In the marvelous black comedy “The Humbling,” based on the 2009 Philip Roth novel, Al Pacino plays 67-year-old Simon Axler, a celebrated stage actor for whom acting has become a sham. “You go out there night after night and lie to them” is how he puts it. When he deliberately swan dives into the orchestra pit during a production of “As You Like It,” he becomes a Broadway joke – a flop-sweat “Spider-Man.” Miserable, he checks into a high-class rehab facility, where his newfound prattle about “losing his craft” finds a fresh audience.
When Pacino was interviewed in Toronto at the film’s première, he spoke about Simon’s crackup: “He starts to lose it and he wants to go back to peace and to a life, which he’s never had. Now for some reason there’s something we find funny about that, an actor wanting to be a real person.”
The central joke in “The Humbling,” which was directed with great deadpan flair by Barry Levinson and written by Buck Henry and Michael Zebede, fits Pacino’s observation: Here is a thoroughgoing actor who can’t dispel his theatrics even when he is at his most “real.” Wheeled into the hospital after suffering that stage fall, he moans on the gurney and then looks up at the nurse and asks her if she thinks his moan sounded “believable.” Near the end of the film, bereft after a lover walks out on him, he cries out, “Come back, come back” and then, out of the blue, “Come back, Shane!” Simon is never so much an actor as when he is not acting.
Simon may wish to hide away, but his celebrity precedes him. At the rehab facility he finds himself badgered by Sybil (Nina Arianda), a nut-case society woman who believes her husband molested their daughter and wants Simon to kill him because she once saw Simon play a killer in a movie. For a while, post-rehab, even after Sybil tracks him down at his Connecticut mansion, Simon holds a baffled tenderness for this woman – a fellow sufferer and over-actor. Simon’s spirits are so low that he doesn’t think he deserves to be stalked.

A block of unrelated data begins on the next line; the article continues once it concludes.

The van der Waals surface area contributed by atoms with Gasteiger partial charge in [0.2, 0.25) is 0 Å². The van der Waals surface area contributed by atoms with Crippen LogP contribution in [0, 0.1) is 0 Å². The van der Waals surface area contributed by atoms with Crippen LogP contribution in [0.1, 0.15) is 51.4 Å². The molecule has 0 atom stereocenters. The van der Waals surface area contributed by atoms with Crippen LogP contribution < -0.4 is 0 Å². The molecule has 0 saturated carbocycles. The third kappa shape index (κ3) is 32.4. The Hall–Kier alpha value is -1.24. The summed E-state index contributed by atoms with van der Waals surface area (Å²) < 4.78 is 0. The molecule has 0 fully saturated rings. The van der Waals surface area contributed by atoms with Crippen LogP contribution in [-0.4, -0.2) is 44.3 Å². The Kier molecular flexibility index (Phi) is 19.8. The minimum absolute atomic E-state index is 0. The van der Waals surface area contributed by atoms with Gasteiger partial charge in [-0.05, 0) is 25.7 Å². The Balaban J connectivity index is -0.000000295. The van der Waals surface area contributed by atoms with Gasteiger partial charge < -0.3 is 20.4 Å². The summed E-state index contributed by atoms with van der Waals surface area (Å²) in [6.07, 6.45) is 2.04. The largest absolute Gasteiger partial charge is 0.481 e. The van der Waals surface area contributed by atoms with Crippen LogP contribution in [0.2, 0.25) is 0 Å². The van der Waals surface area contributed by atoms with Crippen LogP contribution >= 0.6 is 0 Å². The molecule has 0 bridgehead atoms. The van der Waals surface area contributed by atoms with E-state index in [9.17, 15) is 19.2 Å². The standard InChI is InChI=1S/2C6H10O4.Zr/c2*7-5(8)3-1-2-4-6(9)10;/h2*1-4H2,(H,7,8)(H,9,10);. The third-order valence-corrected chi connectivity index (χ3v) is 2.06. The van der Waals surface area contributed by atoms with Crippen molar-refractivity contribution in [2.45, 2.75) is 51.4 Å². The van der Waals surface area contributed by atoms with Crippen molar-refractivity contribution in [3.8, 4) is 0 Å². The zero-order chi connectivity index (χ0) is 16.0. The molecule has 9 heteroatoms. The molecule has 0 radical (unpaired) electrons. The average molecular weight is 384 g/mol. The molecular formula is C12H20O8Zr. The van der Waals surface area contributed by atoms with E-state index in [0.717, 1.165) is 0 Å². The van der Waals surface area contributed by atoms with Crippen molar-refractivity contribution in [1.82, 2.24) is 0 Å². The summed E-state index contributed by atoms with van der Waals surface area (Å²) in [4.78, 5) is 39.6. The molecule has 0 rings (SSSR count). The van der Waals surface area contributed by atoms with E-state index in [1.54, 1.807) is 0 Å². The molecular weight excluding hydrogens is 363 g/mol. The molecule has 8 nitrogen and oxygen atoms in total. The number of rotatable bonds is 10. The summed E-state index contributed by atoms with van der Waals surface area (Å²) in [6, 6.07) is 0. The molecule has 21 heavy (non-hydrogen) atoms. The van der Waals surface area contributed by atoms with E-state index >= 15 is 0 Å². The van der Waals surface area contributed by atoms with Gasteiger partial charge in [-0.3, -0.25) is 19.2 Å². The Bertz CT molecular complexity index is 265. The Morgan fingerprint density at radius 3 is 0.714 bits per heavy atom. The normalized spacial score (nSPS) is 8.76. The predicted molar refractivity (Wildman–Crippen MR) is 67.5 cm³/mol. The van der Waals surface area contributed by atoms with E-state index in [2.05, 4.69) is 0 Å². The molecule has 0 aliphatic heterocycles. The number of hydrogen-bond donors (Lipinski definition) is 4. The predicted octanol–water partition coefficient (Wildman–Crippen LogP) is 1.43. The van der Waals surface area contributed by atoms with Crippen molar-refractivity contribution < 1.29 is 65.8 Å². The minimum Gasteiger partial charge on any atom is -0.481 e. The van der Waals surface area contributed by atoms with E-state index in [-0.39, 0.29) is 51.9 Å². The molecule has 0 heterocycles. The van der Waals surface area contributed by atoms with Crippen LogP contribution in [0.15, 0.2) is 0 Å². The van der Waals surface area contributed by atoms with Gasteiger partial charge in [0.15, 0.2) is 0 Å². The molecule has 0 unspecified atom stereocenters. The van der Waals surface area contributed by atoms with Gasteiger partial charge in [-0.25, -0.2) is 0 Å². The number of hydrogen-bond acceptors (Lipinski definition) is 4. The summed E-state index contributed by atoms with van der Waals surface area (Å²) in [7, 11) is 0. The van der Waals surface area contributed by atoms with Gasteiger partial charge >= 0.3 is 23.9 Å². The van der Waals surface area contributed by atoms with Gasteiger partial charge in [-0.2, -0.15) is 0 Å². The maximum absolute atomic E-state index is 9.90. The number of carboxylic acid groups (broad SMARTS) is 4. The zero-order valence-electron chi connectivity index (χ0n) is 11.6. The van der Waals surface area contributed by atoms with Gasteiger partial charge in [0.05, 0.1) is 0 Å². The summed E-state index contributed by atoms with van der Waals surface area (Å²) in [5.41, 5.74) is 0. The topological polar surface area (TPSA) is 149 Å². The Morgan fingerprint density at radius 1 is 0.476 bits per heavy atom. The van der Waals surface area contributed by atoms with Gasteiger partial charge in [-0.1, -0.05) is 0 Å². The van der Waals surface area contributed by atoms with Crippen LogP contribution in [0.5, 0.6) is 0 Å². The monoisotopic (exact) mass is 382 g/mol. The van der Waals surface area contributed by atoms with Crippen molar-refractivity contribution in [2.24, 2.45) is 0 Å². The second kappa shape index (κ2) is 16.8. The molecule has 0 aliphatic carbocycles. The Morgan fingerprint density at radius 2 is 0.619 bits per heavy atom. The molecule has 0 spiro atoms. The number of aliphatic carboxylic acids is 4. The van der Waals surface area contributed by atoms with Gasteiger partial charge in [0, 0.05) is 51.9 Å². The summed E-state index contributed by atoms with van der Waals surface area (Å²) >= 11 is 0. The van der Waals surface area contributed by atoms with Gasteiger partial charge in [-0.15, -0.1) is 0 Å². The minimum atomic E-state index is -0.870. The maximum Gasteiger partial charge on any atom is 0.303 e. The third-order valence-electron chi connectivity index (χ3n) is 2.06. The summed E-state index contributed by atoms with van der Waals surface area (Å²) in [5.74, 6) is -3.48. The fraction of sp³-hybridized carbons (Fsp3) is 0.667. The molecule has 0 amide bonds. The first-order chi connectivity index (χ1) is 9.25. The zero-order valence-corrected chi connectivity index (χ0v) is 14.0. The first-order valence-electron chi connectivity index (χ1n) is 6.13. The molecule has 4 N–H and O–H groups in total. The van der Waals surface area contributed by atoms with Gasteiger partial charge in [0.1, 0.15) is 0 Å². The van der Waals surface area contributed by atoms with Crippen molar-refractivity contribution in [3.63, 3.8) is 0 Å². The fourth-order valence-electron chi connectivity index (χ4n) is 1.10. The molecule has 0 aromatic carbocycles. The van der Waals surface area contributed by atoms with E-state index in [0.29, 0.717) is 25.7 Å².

Of the many turns “The Humbling” takes, the screwiest is also the most heartfelt. Pegeen (Greta Gerwig), who teaches at a local women’s college, shows up on Simon’s doorstep and insinuates herself romantically into his life despite the fact that she’s gay and half his age and she hasn’t seen him since her parents acted with him when she was a star-struck 10-year-old. What saves this development from the “dirty old man” accusations that Roth’s novel invited is that Pegeen is in charge at all times. For Simon, who regards himself as a “love cliché,” this relationship fits his fatalism even as it lifts his spirits. “I picked the right one,” he says. “She’s bound to leave me.”
One of the reasons I like this movie so much more than “Birdman,” which was also about a life in the theater, is that, at least until near the end, when it devolves into a reality-game head-scratcher, it doesn’t take itself tremendously seriously. Movies about theater people are often at their best when massive egos are on full parade – that is to say, when they’re funny. I laughed more during this film than at any other I’ve seen in a long time. One scene in particular, when Simon, at the vet, is mistakenly injected with a horse tranquilizer, is a classic. This actor who prizes himself on his thundering diction is bewildered, not altogether unpleasantly, by his newfound slurriness.
All of the actors are at their comic peak. Gerwig, who can be overbearingly raffish, is perfect here. Pegeen is both Simon’s muse and tormentor. Arianda’s Sybil has the righteous, bright-eyed conviction of the truly deranged. Perfect, too, are Dianne Wiest and Dan Hedaya as Pegeen’s aghast parents, and Charles Grodin as Simon’s exasperated agent, who complains that Simon’s box-strewn mansion looks as if he just moved into it, even though he’s lived there for 14 years.
This is not one of Pacino’s over-the-top hoo-ha performances. He’s startlingly low-key most of the time, almost subterraneanly so. Simon’s life has become a burlesque, and he takes it all in with a weary aplomb. He discovers there is more to life than acting and, in so doing, he wades into life’s messiness – the stuff that acting protected him from.
“The Humbling,” which is a richer and more comic experience than the novel, wouldn’t work without a star who loves acting every bit as much as Simon claims to loathe it. Unlike most of his contemporaries (most conspicuously Robert De Niro), Pacino still gets a blast out of acting. His performance in this film about a blocked performer is gloriously unblocked – a valentine to vanity. Grade: A- (Rated R for sexual material, language, and brief violence.)